The Uffizi acquires a sketch by Giuseppe Sabatelli for a lost painting

Major acquisition for the Uffizi: Florence museum secures Giuseppe Sabatelli's sketch for 'The Sorceress of Endor evokes before Saul the spectre of Samuel," a work thought to be long lost.

The Uffizi Galleries announce that they have finalized an important acquisition: it is a sketch of a 19th-century painting by Romantic artist Giuseppe Sabatelli (Milan, 1813 - Florence, 1843) thought to have been lost for some time in the United States. It is the work with the subject of The Sorceress of Endor evokes before Saul the spectre of Samuel, made in 1841 by the Milanese painter: it is the preparatory work for a painting that wealthy U.S. landowner Meredith Calhoun, who was traveling to Italy in those years, bought for her summer villa in Huntsville, Alabama, or for her winter villa in New Orleans, Louisiana. The Uffizi announcement thus comes in conjunction with U.S. Independence Day.

The completed painting was sent to America: as of today it is missing, as are two others created by Sabatelli in those years for the same patron, depicting Cornelia, mother of the Gracchi, and Torquato Tasso, reading his poetry to Eleonora d’Este: of the latter the Uffizi preserves preparatory drawings, while no trace remains of the Cornelia. As early as the next few days La Maga di Endor will be exhibited in the Galleria d’Arte Moderna in Palazzo Pitti.

Giuseppe Sabatelli, son of painter Luigi Sabatelli, trained under his father’s teaching and in 1834 moved to Florence, along with his older brother Francesco, also a painter, born in 1803. From 1839 Giuseppe Sabatelli taught painting technique at the Academy of Fine Arts in Florence. He became known as a painter of sacred and historical subjects and as a portraitist. Among his works: Christ Liberates the Obsessed (1828), a painting that was exhibited at the Academy of Fine Arts in Florence in 1837 and later purchased by Grand Duke Leopold II of Tuscany; Torquato Tasso reads his poem at the court of Ferrara; Farinata degli Uberti at the Battle of the Serchio. A self-portrait of him is preserved in the Uffizi collection. He died of consumption, as did his brother Francesco. His funerary monument, sculpted by Ulisse Cambi, is in the cloister of the basilica of Santa Croce in Florence.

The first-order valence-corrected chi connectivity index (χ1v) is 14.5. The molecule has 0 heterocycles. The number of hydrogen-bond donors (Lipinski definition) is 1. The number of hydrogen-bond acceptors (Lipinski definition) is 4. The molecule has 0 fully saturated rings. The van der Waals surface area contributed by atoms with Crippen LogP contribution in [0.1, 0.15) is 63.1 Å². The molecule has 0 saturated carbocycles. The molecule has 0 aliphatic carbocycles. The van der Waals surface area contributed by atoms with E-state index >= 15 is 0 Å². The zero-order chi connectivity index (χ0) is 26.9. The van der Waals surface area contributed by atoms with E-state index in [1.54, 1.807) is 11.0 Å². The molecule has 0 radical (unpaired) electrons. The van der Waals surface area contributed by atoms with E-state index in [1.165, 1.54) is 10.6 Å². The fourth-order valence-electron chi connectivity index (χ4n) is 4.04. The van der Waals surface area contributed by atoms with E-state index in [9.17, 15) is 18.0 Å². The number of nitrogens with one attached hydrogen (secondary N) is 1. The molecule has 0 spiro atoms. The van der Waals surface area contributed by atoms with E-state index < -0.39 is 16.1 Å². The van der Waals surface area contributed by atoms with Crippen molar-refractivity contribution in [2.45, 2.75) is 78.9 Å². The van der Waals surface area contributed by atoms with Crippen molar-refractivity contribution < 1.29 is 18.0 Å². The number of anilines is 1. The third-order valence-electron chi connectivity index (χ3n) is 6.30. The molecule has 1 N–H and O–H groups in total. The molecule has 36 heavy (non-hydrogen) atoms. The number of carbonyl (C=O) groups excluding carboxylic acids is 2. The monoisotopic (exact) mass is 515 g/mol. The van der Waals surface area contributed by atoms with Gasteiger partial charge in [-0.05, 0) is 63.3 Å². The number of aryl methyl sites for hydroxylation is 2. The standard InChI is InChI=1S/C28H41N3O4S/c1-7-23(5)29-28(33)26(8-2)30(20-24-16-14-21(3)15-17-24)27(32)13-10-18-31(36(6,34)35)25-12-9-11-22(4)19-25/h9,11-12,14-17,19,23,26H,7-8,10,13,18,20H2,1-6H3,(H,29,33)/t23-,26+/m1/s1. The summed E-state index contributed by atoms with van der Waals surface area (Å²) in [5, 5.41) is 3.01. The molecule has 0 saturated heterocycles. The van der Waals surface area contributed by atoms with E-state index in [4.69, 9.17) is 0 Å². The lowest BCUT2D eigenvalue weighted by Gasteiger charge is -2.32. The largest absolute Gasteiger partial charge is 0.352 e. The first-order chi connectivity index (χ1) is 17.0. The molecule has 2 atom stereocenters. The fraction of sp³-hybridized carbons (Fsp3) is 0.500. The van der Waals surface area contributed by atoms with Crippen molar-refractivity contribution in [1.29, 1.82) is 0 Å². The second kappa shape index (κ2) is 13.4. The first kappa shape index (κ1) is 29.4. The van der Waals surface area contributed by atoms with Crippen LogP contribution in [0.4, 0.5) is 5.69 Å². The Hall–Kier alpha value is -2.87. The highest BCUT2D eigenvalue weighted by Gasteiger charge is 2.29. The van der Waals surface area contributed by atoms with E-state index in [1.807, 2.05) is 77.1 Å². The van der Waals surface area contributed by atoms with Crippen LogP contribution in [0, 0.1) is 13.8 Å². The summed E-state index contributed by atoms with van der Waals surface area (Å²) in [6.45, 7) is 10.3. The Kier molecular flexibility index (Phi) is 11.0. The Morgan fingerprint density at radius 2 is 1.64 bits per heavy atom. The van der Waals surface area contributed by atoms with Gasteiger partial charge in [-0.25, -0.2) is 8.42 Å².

“The purchase of the sketch,” explains Uffizi director Eike Schmidt, “offers us timely evidence of the romantic interpretation of the biblical text, famous in those years also thanks to Vittorio Alfieri’s tragedy dedicated to the first king of Israel (1782). In the sketch, the supernatural appearance of the prophet in a dramatic atmosphere, characterized by strong chiaroscuro and the reduction of the color palette to a few brown hues are reminiscent of the English Romanticism of Füssli and his followers-a stylistic interpretation that probably met the tastes of the wealthy landowner and slave owner in the Deep South of the United States. Although Grand Duke Leopold II, known as ’Canapone,’ failed to stop the painting’s departure for the New World, the original sketch, now returned to the community, most effectively presents the talents of Sabatelli, who died prematurely at only 30, and documents the artistic preferences of early American collectors traveling through Italy in search of masterpieces. But it is also a fundamental document of artistic relations between Florence and the United States in the early 19th century. This was the crucial moment in history when Tuscany, after the political and administrative reforms of Grand Duke Peter Leopold of Habsburg-Lorraine and despite some attempts at restoration under Ferdinand III, had become one of the most modern states in the world, with features of democracy that could well serve America also as a glorious example of good government.”

The case of the missing painting opens, with a contribution by Director Schmidt himself, issue 5 of Imagines, the Uffizi’s scholarly journal, dedicated to the conference The United States and Florence (1815-1915): artistic models, inspirations, suggestions, organized by the Galleries on September 23 and 24, 2019. The publication is now freely available on the museum’s website.

The Uffizi acquires a sketch by Giuseppe Sabatelli for a lost painting
The Uffizi acquires a sketch by Giuseppe Sabatelli for a lost painting

Warning: the translation into English of the original Italian article was created using automatic tools. We undertake to review all articles, but we do not guarantee the total absence of inaccuracies in the translation due to the program. You can find the original by clicking on the ITA button. If you find any mistake,please contact us.